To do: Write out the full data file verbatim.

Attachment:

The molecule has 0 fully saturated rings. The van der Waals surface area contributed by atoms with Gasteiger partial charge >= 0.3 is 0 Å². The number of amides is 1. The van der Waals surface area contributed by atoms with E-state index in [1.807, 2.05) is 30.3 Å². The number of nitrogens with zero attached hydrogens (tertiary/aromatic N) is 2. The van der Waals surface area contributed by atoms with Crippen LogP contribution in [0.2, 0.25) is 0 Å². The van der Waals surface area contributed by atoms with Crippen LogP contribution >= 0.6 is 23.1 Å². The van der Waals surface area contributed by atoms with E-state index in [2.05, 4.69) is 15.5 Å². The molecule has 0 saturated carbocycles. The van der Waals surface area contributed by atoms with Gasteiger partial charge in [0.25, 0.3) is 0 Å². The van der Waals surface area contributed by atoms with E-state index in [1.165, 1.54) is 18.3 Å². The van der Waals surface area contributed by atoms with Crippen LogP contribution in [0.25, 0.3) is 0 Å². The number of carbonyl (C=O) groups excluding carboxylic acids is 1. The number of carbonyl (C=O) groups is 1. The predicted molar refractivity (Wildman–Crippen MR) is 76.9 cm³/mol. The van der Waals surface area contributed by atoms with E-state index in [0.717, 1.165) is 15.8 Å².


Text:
The molecule has 0 fully saturated rings. The van der Waals surface area contributed by atoms with Gasteiger partial charge >= 0.3 is 0 Å². The number of amides is 1. The van der Waals surface area contributed by atoms with E-state index in [1.807, 2.05) is 30.3 Å². The number of nitrogens with zero attached hydrogens (tertiary/aromatic N) is 2. The van der Waals surface area contributed by atoms with Crippen LogP contribution in [0.2, 0.25) is 0 Å². The van der Waals surface area contributed by atoms with Crippen LogP contribution >= 0.6 is 23.1 Å². The van der Waals surface area contributed by atoms with E-state index in [2.05, 4.69) is 15.5 Å². The molecule has 0 saturated carbocycles. The van der Waals surface area contributed by atoms with Gasteiger partial charge in [0.25, 0.3) is 0 Å². The van der Waals surface area contributed by atoms with E-state index in [1.165, 1.54) is 18.3 Å². The van der Waals surface area contributed by atoms with Crippen LogP contribution in [0.25, 0.3) is 0 Å². The number of carbonyl (C=O) groups excluding carboxylic acids is 1. The number of carbonyl (C=O) groups is 1. The predicted molar refractivity (Wildman–Crippen MR) is 76.9 cm³/mol. The van der Waals surface area contributed by atoms with E-state index in [0.717, 1.165) is 15.8 Å².